* Last year I made a big point of comparing the aggregate performance of Drew Pomeranz and Alex White (not good) to Ubaldo Jimenez (just as bad and a lot more expensive). To be fair, this year I will point out that Ubaldo wiped the floor with them and was a key contributor to the Indians wildcard spot. Jimenez chipped in 35 RAR, good for 24th among AL starters. As you probably know he was his old (Cleveland-style) self in the first half but much better in the second half. This lack of consistency is captured crudely by his QS%--just fifty percent, ranking tied for 46th among AL starters and a tick below the league average of 51%. Jimenez led all AL starters with a below-avergae QS% in RAR and strikeout rate, and was second in innings pitched (behind AJ Griffin) and RAA (behind Alexi Ogando). Only seven AL starters had a RRA better than the league average with a subpar QS%, and three of them pitched for Cleveland (Jimenez, Cory Kluber, and Scott Kazmir).
* The Indians’ starting pitching was easily the worst of any playoff team. Cleveland’s starters had an eRA of 4.55, just ahead of the AL average of 4.60 and 21st in MLB. The next poorest playoff team was Tampa Bay (4.36, 14th in MLB), with the other eight playoff teams ranking in the top ten (only the Nationals and the Cubs missed the playoffs among the top ten). Cleveland starters averaged 5.7 innings/start compared to the league average of 5.9, and only Pittsburgh was similarly poor among playoff teams (also 5.7). Seven of the playoff teams were in the top ten in this category. The Indians’ QS% of 45% was fourth-worst in MLB; Tampa Bay was next worst among playoff teams (49%, 23rd) and six of the playoff teams finished in the top ten.
* How quickly the mighty can fall when they are built on elbows and shoulders: San Francisco had one starting pitcher with positive RAA (Madison Bumgarner) along with the second and third to last NL starters in RAR. Barry Zito ranking down there was no surprise, but Ryan Vogelsong’s magic ride came to a halt with a line that pretty much made him Zito’s right-handed twin:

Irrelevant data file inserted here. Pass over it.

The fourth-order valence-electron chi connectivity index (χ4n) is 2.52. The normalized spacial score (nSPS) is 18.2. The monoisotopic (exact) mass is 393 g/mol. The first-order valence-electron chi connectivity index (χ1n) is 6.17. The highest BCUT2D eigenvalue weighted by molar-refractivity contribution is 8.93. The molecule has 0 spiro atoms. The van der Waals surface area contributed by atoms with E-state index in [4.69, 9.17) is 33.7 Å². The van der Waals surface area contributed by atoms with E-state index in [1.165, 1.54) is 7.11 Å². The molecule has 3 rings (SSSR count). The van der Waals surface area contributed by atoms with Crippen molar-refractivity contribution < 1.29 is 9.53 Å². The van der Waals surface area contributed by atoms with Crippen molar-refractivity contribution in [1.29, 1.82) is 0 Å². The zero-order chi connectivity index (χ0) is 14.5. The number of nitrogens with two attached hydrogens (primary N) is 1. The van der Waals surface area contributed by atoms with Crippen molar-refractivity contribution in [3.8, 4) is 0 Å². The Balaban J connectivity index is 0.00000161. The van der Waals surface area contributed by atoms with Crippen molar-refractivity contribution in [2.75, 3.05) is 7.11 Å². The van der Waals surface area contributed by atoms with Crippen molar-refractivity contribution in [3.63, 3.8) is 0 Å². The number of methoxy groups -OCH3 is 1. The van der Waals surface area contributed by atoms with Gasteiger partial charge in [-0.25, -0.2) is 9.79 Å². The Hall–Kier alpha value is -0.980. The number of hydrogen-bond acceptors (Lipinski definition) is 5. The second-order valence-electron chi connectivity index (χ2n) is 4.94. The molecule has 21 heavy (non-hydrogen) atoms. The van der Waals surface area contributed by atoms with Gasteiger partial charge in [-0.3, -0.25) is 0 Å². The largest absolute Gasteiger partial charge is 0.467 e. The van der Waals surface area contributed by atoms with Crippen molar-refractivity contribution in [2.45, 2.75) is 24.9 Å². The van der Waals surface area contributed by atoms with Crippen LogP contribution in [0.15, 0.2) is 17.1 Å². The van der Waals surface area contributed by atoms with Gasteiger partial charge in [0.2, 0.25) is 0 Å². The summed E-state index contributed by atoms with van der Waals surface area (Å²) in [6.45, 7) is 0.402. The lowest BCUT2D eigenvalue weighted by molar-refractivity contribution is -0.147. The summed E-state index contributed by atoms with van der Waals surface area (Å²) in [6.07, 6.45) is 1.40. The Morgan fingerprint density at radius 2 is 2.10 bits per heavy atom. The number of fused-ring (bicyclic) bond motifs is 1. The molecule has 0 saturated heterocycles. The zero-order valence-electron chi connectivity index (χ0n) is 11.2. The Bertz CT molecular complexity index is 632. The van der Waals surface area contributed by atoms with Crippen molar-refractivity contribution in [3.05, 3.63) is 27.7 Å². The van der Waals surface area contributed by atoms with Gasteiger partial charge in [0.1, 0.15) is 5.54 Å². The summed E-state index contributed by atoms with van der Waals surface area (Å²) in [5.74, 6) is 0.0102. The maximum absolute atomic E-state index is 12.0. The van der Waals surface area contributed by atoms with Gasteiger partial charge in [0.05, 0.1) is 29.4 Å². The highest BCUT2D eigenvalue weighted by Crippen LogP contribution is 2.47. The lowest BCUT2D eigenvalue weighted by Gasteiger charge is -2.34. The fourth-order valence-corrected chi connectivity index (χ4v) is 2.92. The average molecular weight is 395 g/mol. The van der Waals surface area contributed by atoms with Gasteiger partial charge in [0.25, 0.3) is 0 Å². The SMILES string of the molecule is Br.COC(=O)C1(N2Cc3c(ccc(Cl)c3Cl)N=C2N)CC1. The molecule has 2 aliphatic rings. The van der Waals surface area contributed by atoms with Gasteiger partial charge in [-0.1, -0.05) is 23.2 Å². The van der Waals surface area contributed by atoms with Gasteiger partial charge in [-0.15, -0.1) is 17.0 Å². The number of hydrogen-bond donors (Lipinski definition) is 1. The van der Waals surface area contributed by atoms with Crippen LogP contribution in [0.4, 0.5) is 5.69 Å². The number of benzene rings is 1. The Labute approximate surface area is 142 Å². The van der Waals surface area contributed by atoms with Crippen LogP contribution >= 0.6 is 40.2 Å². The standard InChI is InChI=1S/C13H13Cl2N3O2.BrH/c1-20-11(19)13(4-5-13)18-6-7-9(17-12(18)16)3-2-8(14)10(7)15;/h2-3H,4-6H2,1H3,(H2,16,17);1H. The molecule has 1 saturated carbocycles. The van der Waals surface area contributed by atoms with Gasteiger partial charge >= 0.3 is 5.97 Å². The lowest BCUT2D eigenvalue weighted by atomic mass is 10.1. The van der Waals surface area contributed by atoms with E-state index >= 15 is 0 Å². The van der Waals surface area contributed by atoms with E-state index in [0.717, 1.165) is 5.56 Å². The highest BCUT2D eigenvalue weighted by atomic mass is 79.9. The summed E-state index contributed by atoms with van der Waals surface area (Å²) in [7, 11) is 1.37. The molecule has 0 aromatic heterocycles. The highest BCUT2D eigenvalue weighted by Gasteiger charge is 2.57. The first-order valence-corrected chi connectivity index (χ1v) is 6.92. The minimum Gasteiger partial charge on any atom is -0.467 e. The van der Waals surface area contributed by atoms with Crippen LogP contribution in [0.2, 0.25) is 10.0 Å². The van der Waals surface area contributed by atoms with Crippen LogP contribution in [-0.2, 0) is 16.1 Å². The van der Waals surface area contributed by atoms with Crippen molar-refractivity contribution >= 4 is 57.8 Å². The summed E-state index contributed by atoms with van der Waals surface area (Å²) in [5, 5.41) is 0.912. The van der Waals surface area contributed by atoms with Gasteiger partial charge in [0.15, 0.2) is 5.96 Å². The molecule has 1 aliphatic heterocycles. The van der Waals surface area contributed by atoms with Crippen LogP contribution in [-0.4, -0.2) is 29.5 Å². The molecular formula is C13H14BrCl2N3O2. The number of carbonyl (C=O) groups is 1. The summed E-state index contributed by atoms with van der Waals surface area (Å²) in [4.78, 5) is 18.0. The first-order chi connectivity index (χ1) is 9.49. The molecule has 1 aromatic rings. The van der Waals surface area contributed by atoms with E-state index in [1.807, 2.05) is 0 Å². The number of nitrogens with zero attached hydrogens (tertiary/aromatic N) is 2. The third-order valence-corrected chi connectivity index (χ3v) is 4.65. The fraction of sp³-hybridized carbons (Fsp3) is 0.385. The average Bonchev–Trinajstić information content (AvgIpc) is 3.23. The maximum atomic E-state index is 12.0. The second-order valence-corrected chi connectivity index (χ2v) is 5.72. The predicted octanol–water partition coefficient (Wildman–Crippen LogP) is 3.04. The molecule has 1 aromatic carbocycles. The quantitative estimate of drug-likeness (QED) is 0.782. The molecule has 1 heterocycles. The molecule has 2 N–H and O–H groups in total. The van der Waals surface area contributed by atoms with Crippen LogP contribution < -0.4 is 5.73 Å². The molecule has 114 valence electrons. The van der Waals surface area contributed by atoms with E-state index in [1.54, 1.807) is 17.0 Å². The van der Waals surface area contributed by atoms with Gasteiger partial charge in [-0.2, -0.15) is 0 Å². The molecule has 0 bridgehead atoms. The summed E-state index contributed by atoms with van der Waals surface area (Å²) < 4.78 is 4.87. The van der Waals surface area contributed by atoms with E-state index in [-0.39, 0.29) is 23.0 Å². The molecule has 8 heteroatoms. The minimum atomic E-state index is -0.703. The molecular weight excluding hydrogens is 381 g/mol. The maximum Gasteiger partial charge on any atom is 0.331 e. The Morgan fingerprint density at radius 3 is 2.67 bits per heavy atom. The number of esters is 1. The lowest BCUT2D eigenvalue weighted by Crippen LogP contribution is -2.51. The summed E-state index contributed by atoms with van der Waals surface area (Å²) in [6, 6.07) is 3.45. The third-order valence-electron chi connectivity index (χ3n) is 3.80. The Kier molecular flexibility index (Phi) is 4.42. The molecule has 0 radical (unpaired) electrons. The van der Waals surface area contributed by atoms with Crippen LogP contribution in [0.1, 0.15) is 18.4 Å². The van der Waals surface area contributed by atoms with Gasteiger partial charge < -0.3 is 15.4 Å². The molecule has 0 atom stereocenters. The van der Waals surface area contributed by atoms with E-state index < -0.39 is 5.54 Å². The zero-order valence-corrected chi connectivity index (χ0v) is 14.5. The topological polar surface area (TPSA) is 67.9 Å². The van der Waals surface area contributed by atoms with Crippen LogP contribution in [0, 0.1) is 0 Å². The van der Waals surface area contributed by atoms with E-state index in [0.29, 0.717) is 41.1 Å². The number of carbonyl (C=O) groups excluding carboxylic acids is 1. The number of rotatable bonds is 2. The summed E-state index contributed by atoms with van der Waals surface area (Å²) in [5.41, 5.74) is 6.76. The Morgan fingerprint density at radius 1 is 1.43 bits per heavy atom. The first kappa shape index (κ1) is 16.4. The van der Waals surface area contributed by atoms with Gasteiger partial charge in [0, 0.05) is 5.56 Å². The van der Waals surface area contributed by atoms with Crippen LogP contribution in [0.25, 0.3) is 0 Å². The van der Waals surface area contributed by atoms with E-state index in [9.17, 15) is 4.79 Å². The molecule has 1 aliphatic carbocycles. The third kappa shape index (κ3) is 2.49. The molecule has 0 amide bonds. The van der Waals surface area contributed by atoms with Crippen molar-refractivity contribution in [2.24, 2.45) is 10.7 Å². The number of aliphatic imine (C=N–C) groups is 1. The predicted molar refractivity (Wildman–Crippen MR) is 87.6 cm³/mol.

* Minnesota’s starting pitching was terrible once again; in 2012, they were last in starters’ eRA and second-to last in innings/start and QS%. In 2013, they completed the triple crown--last in IP/S (5.38), QS% (38), and eRA (5.76). No team was even close to being as hapless in this department as Minnesota--Colorado starters worked 5.43 IP/S and had 40% QS, while Houston and Toronto had the next highest eRA (5.24). Rockies starters were actually respectable with a 4.43 eRA versus a NL average of 4.24.
* I came to age as a baseball fan during the mid-90s, so the recent dip in runs scored is difficult for me to process when I peruse the stats--from an analytical perspective I understand the context issue, but there’s something jarring to me about looking at a list of hitters for a league and seeing only seven players with 100 Runs Created as was the case for the NL in 2013 (there were ten in the AL). 2003 is the earliest year for which I have my end of season stats at easy disposal, and in that season 24 NL and 21 AL players created 100 runs.
Another way to express this is to look at the batting lines of NL hitters with 0 HRAA (that is average batters, albeit compared to a league average that includes pitchers). They include Luis Valbuena (.213/.319/.370), Eric Young (.254/.314/.343), Marcell Ozuna (.264/.297/.387), Brandon Crawford (.256/.316/.374), and Jesus Guzman (.232/.300/.388).
The AL average runs scored per game was 4.33, while the NL was at 4.00. For both leagues, it was the lowest scoring output since 1992 (4.32 in the AL, 3.88 in the NL).
* A quick way to see which players had seasons that most surprised me is to look down the list sorted by RAR and find the first name that makes me do a double take. In the AL, that player is definitely Jason Castro. Castro hit .277/.352/.488 over 485 PA for 39 RAR and was arguably the best catcher in the AL as the only two ahead of him on the RAR list spent a significant amount of time at other positions (Carlos Santana and Joe Mauer). Castro was an All-Star, which should have caused me to look at him more closely in-season, but then again I probably just figured that they had to pick someone from Houston.